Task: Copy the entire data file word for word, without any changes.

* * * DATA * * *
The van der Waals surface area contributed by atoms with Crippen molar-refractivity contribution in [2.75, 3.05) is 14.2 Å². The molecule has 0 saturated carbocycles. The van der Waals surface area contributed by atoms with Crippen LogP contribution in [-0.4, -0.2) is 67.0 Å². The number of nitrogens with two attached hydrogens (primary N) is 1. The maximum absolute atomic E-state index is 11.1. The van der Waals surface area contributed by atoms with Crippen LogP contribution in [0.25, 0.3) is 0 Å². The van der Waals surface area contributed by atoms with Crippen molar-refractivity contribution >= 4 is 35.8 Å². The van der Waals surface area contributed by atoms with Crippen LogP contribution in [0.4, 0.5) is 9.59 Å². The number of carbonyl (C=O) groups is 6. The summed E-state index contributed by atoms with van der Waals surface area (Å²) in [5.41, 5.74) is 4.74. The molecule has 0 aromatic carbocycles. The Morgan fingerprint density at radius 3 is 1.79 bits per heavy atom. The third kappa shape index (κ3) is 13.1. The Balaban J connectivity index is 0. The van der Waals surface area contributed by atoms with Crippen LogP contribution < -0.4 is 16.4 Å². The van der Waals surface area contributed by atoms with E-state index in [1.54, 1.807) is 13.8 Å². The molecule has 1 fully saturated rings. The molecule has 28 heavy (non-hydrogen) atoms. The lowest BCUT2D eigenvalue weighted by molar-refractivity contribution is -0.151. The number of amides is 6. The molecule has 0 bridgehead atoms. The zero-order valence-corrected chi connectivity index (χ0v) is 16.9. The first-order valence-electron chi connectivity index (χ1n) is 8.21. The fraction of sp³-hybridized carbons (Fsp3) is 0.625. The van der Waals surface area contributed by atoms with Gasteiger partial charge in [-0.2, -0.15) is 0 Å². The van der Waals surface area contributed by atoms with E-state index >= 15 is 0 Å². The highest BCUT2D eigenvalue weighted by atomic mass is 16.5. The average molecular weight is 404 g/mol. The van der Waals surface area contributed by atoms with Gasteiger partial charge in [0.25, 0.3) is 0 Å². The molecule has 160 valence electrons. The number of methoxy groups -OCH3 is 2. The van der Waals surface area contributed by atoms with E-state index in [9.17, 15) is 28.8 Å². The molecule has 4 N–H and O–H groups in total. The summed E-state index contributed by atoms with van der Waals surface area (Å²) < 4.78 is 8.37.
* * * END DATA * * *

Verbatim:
The van der Waals surface area contributed by atoms with Crippen molar-refractivity contribution in [2.75, 3.05) is 14.2 Å². The molecule has 0 saturated carbocycles. The van der Waals surface area contributed by atoms with Crippen LogP contribution in [-0.4, -0.2) is 67.0 Å². The number of nitrogens with two attached hydrogens (primary N) is 1. The maximum absolute atomic E-state index is 11.1. The van der Waals surface area contributed by atoms with Crippen LogP contribution in [0.25, 0.3) is 0 Å². The van der Waals surface area contributed by atoms with Crippen molar-refractivity contribution >= 4 is 35.8 Å². The van der Waals surface area contributed by atoms with Crippen LogP contribution in [0.4, 0.5) is 9.59 Å². The number of carbonyl (C=O) groups is 6. The summed E-state index contributed by atoms with van der Waals surface area (Å²) in [5.41, 5.74) is 4.74. The molecule has 0 aromatic carbocycles. The Morgan fingerprint density at radius 3 is 1.79 bits per heavy atom. The third kappa shape index (κ3) is 13.1. The Balaban J connectivity index is 0. The van der Waals surface area contributed by atoms with Crippen LogP contribution < -0.4 is 16.4 Å². The van der Waals surface area contributed by atoms with E-state index in [1.54, 1.807) is 13.8 Å². The molecule has 1 fully saturated rings. The molecule has 28 heavy (non-hydrogen) atoms. The lowest BCUT2D eigenvalue weighted by molar-refractivity contribution is -0.151. The number of amides is 6. The molecule has 0 bridgehead atoms. The zero-order valence-corrected chi connectivity index (χ0v) is 16.9. The first-order valence-electron chi connectivity index (χ1n) is 8.21. The fraction of sp³-hybridized carbons (Fsp3) is 0.625. The van der Waals surface area contributed by atoms with Gasteiger partial charge in [-0.2, -0.15) is 0 Å². The van der Waals surface area contributed by atoms with E-state index >= 15 is 0 Å². The highest BCUT2D eigenvalue weighted by atomic mass is 16.5. The average molecular weight is 404 g/mol. The van der Waals surface area contributed by atoms with Gasteiger partial charge in [0.25, 0.3) is 0 Å². The molecule has 160 valence electrons. The number of methoxy groups -OCH3 is 2. The van der Waals surface area contributed by atoms with E-state index in [9.17, 15) is 28.8 Å². The molecule has 4 N–H and O–H groups in total. The summed E-state index contributed by atoms with van der Waals surface area (Å²) < 4.78 is 8.37.